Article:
It was an incredible sensation being totally into myself. I didn’t have thoughts. I was really in tune with my body. I think it must be something in you that just happens. In meditation you can go so far but this was much, much different. In those last few hours there was no straying of the mind. I couldn’t talk because I was on one plane and he was on another. Mine was an inward focus.

This deeply felt experience reaches to the core and, as Buytendijk (1961) says, “throws us back on ourselves,” demands us to muster up even more strength to survive, to live through it. We need to help each other through it. As Harrison (1980) described:

I look at Marie and I see the terror of childbirth in her eyes. I feel it. I remember it. I know it can be survived. I tell her that. (Harrison, 1980, p. 105)

As we are surrounded by the deep sense of inwardness, we are forced to recognize our independence, our loneliness, our selfhood, to be conscious of our own existence. This actual self-consciousness exposes to us our wholeness, our strengths and our endurance. As was stated so beautifully by one woman, “I feel great for the process to have happened through my body, proud of realizing such stamina,strength, and determination.”


And the Birth! The Child

I couldn’t take my eyes off him. I cut the cord, that was really cutting the cord, really making the break from the baby. It’s one relationship, and then when he is born that relationship dies and another relationship begins.

Deliver, deliverance, the act of transferring to another. The pains are a literal expression of the narrow gateway leading to release in the expanse of life. The involvement changes from the self-as-world to the baby-as-world. The bearing, the enduring, the doing, the knowing of the pain releases to allow the birth of a new life, a new being:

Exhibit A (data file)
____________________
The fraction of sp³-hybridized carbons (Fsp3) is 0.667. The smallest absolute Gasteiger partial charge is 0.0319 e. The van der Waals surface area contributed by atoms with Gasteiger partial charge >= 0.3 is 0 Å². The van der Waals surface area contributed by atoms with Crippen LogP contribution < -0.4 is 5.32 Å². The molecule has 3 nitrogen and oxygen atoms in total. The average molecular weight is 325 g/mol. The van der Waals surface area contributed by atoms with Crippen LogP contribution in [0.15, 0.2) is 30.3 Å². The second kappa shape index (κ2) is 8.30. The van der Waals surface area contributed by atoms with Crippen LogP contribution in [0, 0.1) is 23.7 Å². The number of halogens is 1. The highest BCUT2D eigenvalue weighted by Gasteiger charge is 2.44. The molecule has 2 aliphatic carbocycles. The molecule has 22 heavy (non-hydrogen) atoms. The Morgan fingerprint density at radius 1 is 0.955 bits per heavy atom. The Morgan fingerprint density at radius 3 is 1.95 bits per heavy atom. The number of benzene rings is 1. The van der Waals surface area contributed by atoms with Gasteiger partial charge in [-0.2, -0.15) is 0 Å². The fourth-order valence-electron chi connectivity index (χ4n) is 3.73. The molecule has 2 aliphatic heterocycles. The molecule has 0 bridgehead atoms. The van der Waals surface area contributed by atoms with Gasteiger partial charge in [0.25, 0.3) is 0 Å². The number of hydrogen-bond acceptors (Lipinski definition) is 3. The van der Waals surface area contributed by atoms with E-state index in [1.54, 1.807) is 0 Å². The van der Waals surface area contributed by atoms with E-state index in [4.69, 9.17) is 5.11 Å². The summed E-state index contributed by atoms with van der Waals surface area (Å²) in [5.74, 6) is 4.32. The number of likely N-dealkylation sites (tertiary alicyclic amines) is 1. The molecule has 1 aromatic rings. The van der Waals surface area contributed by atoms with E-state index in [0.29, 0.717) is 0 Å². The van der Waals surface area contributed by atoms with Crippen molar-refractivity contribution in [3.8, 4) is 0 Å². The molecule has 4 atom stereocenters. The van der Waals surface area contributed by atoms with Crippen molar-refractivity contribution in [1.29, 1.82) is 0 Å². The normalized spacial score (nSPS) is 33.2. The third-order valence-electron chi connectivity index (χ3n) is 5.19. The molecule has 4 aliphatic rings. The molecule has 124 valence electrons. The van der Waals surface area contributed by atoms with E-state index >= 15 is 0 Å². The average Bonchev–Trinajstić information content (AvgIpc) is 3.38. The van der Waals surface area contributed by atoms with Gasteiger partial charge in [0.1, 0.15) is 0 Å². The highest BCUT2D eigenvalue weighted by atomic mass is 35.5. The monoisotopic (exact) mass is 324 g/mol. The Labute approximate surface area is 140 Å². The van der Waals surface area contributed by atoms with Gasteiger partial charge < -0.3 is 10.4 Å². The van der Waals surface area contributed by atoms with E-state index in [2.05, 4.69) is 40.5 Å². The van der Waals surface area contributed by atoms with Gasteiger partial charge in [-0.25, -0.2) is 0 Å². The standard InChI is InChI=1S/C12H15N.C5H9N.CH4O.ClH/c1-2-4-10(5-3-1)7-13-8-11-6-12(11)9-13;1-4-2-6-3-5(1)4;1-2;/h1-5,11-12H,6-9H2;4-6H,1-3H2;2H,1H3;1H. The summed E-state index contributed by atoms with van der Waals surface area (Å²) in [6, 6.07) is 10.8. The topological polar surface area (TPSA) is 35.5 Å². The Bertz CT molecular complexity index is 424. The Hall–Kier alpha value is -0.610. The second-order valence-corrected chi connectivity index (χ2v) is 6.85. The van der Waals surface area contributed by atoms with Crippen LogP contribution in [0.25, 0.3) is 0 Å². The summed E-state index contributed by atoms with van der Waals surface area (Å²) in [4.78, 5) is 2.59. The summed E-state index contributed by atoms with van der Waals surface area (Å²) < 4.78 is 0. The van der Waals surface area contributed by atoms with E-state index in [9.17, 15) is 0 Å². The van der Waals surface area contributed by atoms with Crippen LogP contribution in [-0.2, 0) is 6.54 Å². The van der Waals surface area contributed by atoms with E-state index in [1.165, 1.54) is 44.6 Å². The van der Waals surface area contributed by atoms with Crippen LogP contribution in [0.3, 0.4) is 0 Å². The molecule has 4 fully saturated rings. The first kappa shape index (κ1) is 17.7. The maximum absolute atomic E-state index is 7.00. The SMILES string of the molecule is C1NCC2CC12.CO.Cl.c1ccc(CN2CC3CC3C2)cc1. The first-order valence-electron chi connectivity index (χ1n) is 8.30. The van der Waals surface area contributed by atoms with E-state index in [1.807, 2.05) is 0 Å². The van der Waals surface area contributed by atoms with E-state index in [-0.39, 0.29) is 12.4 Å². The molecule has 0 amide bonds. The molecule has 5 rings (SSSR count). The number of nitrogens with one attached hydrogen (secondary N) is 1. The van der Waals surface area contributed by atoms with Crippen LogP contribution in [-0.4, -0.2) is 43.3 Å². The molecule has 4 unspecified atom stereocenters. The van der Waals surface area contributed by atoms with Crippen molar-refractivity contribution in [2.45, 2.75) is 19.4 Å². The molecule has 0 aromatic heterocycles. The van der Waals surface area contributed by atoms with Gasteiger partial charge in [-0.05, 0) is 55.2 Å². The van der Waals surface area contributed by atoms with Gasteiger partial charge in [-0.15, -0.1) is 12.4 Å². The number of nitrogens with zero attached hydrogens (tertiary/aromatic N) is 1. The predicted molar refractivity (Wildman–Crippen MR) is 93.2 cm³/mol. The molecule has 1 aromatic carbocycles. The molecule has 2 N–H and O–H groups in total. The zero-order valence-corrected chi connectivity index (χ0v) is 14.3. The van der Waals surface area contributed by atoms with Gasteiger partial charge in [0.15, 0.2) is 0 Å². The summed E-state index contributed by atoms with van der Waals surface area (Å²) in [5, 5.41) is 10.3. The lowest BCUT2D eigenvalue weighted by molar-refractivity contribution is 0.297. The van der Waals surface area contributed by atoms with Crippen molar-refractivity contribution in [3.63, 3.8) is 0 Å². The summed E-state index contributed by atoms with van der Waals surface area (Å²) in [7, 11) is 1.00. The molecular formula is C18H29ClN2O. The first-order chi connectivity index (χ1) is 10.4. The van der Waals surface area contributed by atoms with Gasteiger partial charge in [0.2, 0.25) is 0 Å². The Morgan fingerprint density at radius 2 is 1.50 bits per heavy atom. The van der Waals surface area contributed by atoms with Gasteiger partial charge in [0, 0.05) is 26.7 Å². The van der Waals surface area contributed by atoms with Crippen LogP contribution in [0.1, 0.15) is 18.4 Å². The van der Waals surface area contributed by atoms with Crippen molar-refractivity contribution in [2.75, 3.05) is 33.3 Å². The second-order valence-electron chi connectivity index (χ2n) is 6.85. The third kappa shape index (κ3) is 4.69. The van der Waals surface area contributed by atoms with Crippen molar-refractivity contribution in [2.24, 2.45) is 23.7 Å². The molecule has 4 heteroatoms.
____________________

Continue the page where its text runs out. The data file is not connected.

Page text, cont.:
Something in me was released. I turned away from my somewhat egotistic involvement in my labour towards my child, and since that moment my love has grown so that it actually hurts sometimes. (Kitzinger,1971, p. 161)

The pain is released, with possibility of a new and different pain tied to the incredible and awesome awareness of a separate being. Relief, disbelief, joy, and incredible exhilaration surround the excitement of the baby’s presence. The focus is now the child.


Becoming: The Mother

Phyllis Chesler (1979) wrote, “Being born with motherhood is the sharpest pain I’ve ever known” (p. 281). With the pain of childbirth we become mothers. Can pain be transformed into something usable,” as Rich (1976) said, “something which takes us beyond the limits of our experience itself into a further grasp of the essentials of life and the possibilities within us” (p. 151). What is it that can be learned? One woman remarked:

I think I have a right to feel good about myself. In a way, this birth is helping me to accept myself both the limitations and capabilities. Accepting myself is the other side of the coin of accepting the pain of birthing. I need to think further about it but have a sense that, for me, this has considerable significance.

To have experienced birthing pain offers the possibilities of self knowledge, knowledge of our limitations and capabilities, knowledge of new life, as mother, and of our place in the mysterious cycle of human life: birth, death, and rebirth. As we birth our children, we, in a sense, birth ourselves. We are mothers, like other mothers, and our daughters after us. Frans said:

Rose, the only other mother there I had something in common with her. I started to cry when she hugged me.




Bonica, J.J. (1975). The nature of pain in parturition. Clinics in Obstetrics and Gynaecology. 3(2), 449-517.

Buytendijk, F.J. (1961). Pain. London: Hutchinson and Company.

Chesler, P. (1979). With child: A diary of motherhood. New York: Thomas Y.


Harrison, M. (1982). A woman in residence. New York: Random House.

The Holy Bible (1953). Revised Standard Version. Toronto: Thomas Nelson and Sons.

Kitzinger, S. (1977). Giving birth: The parents’ emotions in childbirth. New York: Schocken Books.

Melzack, R., Taenzer, P., Feldman, P., & Kinch, R. (1980). Labour is still painful after prepared childbirth training. CMA Journal, 125, 357-363.

Morris, W. (Ed.). (1969). The American heritage dictionary of the English language. Boston: Houghton-Mifflin Company.

Neumann, E. (1955). The great mother: An analysis of the archetype. (Ralph Manheim, Trans.). New Jersey: Princeton University Press.

Odent, M. (1981, Spring). The evolution of obstetrics at Pithivers. Birth and the Family Journal, 1(8), 7-15.

Rich, A. (1976). Of woman born. New York: Bantam Books.



(1). Twelve women were initially interviewed and nine of these reviewed and commented on early drafts. All quotations not referenced are from conversations with these women.

(2). The origins of the words were explored through both Klein’s Comprehensive Etymological Dictionary of the English Language (1971) New York: Elseview Publishing Company, and The American Heritage Dictionary of the English Language (1969) Boston: Houghton-Mifflin Company.